Browse Stories in Culture

Written by Susana on Sep 28, 2010
Sarah Brannon was 29 when she was diagnosed with cancer. It’s a day she remembers well. It was 2008, a Thursday at 3 p.m., and her doctor delivered the news: the mysterious aches, sweats and weight loss she had been experiencing were the cause of Hodgkin’s lymphoma, a cancer of the lymphatic system.  “Everybody said ‘but you’re too young!‘ “ said Brannon, now 31 and in remission.
Written by David McLemore on Sep 16, 2010
It’s a hot day and there isn’t a breath of cooling wind among the ruins of the Hot Wells bath house.
Written by CharlotteAnne Lucas on Sep 14, 2010
Check out this glimpse of the NOWCastSA.com team at work on the story of Hot Wells, the legendary bath house and resort that thrived in San Antonio during the late 1800s and early part of the 20th Century.Journalist David McLemore describes the ruins while video producer Antonio Rodriguez shoots images for the story package. Also on-site that day are NOWCastSA Web producer Heather DiMasi and Intern Andrew Delgado.This video was taken by NOWCastSA.com Project Coordinator Charlotte-Anne Lucas, using a Nokia N-95 on Friday, Sept. 10.
Written by Susan Finch on Sep 11, 2010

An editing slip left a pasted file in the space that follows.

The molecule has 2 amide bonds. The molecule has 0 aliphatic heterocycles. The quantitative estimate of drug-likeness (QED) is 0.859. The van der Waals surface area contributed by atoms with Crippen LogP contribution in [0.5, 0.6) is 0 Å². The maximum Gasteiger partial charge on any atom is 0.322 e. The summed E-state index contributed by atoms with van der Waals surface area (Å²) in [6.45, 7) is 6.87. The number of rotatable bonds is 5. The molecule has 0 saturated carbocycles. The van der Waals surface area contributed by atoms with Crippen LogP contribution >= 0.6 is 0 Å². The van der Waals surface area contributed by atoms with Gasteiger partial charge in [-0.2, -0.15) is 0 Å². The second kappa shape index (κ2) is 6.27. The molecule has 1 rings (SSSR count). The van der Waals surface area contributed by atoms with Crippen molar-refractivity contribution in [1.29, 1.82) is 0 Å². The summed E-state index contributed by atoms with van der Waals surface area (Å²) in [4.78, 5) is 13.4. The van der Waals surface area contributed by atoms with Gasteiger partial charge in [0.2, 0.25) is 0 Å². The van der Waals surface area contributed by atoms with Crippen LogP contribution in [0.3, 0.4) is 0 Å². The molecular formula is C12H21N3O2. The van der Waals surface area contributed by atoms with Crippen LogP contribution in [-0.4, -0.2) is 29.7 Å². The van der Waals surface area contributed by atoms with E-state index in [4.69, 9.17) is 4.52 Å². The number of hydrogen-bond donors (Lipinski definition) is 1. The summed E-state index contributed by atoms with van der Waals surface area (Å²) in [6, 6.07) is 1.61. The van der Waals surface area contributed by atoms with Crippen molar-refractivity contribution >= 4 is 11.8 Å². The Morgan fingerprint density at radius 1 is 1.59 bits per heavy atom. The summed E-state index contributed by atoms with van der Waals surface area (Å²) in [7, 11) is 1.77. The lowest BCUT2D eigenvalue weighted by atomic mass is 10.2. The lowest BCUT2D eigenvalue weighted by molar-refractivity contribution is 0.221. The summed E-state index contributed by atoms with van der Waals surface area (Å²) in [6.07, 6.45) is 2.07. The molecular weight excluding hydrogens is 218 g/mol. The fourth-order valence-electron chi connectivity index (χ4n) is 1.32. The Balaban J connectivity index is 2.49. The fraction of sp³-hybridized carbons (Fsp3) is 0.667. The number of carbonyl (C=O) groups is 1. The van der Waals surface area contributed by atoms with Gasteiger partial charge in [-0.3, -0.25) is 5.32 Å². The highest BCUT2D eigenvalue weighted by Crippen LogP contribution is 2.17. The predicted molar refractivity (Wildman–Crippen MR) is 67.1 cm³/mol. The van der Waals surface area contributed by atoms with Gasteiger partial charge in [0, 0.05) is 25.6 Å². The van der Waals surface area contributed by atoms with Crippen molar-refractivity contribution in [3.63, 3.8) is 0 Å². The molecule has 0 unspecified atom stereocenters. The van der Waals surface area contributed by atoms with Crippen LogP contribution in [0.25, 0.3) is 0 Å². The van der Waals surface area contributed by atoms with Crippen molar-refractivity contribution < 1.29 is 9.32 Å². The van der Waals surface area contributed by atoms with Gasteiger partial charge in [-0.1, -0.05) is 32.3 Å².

A federal appeals court panel rejected claims by two San Antonio organizations who said the city's 2008 parade permit ordinance violates their free speech rights by charging them fees that other groups don't have to pay.In their 39-page decision, three 5th U.S. Circuit Court of Appeals judges ruled Sept. 8 that the parade permit ordinance is constituional as written. Their conclusion dealt a setback to the San Antonio Free Speech Coalition and International Women's Day March Planning Committee, which sued to stop enforcement of the parade law.
Written by David McLemore on Sep 09, 2010
It was the day when everything changed. The terrorist attacks on U.S. soil nine years ago on September 11 shocked the world and put America on the front lines of the war on terrorism.On this ninth anniversary, as the nation pauses in solemn remembrance, each of us will recall what we did that day, how we wept and grew angry and became a little less certain of the future. And, perhaps, look for a way to reconnect that day of tragedy to somehow making the world a little better.